Unlike the staffers serving under Presidents Bush and Obama, White House officials working for President Trump were not treated to an ethics course that could have helped them avoid some of the upheaval in the first month of Trump’s presidency, Politico reports.
In addition to ethics issues, the course covered topics that may have helped avoid Andrew Puzder’s failed nomination for labor secretary and the disastrous roll out of Trump’s travel ban, among other things. As Politico puts it, the program included preparation for:
working within existing laws and executive orders, and provided guidance on how to navigate Senate confirmation for nominees and political appointees, how to deal with congressional and media scrutiny, and how to work with Congress and collaborate with agencies…
In a letter obtained by Politico, the transition team explained that it dropped the training program because of changes concerning goals “for the political appointee orientation program.” That language suggests that the Trump transition may have held its own training program, but the White House didn’t answer Politico when it asked if that was the case.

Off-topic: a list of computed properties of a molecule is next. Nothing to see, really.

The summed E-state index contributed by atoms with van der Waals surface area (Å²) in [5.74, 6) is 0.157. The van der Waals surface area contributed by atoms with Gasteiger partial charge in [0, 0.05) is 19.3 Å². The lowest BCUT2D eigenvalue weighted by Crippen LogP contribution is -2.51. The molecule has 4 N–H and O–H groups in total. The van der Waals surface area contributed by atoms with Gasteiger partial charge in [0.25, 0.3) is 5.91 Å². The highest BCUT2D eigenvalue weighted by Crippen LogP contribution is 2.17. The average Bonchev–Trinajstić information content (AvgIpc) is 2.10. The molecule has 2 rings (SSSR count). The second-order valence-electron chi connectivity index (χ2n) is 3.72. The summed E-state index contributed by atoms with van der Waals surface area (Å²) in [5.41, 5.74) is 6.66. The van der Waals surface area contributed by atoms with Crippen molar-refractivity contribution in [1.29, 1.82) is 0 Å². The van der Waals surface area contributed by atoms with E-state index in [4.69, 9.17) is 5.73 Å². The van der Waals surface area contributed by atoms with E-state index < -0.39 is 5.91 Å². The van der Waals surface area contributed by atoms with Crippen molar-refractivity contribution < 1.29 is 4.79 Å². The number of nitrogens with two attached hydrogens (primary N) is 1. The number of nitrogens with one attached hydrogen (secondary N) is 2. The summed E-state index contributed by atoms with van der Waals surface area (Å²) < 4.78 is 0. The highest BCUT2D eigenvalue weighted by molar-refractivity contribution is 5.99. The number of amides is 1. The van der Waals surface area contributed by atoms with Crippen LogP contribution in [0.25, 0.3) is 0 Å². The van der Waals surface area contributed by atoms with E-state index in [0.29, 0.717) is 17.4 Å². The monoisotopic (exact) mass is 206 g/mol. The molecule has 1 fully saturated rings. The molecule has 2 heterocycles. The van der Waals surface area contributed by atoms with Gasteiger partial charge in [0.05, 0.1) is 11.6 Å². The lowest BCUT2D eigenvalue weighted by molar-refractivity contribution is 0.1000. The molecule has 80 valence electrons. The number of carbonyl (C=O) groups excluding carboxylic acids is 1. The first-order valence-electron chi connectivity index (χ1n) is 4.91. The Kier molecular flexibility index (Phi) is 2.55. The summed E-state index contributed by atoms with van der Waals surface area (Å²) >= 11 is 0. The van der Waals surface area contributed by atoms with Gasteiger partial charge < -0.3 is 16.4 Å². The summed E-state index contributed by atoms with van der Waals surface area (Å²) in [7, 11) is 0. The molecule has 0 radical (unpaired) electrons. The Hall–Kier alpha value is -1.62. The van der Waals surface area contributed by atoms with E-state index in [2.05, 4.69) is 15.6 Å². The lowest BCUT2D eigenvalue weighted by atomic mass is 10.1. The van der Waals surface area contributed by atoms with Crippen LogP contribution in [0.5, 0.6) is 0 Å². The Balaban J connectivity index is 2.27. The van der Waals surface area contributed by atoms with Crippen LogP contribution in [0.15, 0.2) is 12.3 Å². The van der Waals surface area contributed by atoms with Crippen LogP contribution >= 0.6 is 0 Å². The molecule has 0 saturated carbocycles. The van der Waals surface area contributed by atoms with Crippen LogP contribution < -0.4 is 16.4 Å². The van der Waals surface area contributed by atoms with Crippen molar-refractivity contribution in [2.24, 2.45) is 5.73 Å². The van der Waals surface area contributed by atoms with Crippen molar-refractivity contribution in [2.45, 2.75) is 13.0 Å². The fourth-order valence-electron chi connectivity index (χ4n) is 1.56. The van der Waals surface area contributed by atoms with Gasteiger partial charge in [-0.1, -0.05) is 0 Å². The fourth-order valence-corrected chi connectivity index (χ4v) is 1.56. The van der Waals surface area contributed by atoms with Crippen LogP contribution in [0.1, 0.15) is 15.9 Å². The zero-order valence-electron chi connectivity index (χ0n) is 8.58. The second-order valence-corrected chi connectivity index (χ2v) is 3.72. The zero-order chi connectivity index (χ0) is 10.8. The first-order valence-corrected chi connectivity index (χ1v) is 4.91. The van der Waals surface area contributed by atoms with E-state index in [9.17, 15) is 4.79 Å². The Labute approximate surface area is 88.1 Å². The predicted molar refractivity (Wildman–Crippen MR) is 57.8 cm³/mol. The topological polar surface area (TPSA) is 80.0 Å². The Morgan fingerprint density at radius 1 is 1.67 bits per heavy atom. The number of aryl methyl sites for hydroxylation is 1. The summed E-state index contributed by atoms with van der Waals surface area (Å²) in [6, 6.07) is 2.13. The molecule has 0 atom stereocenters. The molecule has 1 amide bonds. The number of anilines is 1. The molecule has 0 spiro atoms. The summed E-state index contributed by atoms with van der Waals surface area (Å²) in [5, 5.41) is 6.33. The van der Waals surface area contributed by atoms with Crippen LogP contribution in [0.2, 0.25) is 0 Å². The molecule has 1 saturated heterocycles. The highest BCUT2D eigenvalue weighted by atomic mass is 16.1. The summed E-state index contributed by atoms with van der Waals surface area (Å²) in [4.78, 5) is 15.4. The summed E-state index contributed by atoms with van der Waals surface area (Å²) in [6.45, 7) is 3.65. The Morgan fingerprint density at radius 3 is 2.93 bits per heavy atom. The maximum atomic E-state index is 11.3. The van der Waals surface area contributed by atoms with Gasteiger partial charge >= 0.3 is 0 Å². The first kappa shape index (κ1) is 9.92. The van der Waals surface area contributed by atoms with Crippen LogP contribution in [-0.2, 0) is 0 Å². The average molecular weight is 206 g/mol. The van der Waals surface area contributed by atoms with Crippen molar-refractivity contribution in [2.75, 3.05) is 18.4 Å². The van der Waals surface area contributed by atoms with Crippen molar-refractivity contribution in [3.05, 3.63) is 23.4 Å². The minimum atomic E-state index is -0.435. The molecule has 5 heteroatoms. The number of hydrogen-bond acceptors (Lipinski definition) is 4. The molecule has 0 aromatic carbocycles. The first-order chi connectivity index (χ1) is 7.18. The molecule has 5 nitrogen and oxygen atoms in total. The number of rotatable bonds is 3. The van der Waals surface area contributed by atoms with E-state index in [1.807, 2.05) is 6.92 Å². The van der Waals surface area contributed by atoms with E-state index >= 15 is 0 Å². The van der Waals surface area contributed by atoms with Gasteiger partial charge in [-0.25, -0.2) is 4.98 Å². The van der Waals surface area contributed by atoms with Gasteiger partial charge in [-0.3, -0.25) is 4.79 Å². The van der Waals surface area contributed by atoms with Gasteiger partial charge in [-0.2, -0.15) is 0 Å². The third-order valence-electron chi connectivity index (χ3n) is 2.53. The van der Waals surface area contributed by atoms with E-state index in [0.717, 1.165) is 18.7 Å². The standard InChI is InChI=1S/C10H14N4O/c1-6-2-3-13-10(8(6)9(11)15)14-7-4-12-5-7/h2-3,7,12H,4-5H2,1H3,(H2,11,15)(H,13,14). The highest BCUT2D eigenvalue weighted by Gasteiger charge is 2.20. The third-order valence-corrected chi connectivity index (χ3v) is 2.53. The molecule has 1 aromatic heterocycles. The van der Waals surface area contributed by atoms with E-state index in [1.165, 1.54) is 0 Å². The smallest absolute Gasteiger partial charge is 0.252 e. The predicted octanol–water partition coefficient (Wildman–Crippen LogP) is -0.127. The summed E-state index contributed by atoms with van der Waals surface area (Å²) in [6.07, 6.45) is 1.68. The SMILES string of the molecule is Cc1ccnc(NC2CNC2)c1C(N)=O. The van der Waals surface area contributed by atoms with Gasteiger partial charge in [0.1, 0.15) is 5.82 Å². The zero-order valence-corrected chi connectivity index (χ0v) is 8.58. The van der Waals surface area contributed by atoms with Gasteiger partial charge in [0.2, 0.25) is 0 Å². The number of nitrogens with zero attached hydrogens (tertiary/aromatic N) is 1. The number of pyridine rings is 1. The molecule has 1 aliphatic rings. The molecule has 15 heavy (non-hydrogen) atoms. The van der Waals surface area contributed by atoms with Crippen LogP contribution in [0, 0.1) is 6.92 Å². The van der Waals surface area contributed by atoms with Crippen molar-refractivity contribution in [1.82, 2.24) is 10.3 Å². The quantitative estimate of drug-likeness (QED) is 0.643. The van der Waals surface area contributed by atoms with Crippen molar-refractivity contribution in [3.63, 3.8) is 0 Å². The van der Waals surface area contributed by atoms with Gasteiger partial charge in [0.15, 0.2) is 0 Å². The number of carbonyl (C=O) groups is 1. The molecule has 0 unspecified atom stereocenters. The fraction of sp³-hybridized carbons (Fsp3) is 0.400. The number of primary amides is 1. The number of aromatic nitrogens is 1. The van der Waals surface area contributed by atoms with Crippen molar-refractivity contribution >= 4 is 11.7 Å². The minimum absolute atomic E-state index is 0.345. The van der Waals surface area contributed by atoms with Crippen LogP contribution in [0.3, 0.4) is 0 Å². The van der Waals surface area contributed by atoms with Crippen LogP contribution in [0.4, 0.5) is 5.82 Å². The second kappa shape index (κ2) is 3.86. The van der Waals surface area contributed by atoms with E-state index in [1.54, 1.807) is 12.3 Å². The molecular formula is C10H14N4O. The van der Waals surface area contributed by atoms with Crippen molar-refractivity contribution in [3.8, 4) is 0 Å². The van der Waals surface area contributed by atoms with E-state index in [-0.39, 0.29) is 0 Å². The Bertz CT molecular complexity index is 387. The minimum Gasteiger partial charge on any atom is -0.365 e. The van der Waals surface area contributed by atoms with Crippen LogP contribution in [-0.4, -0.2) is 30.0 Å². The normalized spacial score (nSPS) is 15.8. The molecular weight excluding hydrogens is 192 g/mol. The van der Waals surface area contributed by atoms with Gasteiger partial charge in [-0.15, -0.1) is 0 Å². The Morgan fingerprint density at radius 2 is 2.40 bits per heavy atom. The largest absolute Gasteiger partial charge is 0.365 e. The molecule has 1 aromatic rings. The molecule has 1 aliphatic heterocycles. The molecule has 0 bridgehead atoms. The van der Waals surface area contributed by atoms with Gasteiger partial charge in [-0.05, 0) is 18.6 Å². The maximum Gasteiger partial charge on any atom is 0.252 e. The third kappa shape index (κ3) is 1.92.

Based on the hectic first month of the Trump presidency, it would be little surprise if no ethics training at all was held, and it’s hard to imagine anyone regretting that more than Trump senior adviser Kellyanne Conway. The President’s former campaign manager stepped in it last month when she appeared to go out of her way to endorse Ivanka Trump’s clothing line on “Fox & Friends.”
Her statement drew widespread criticism and the Office of Government Ethics recommended “disciplinary action.” But that saga came to an end Wednesday when Trump deputy counsel Stefan C. Passantino said his office determined that Conway “acted inadvertently and is highly unlikely to do so again.”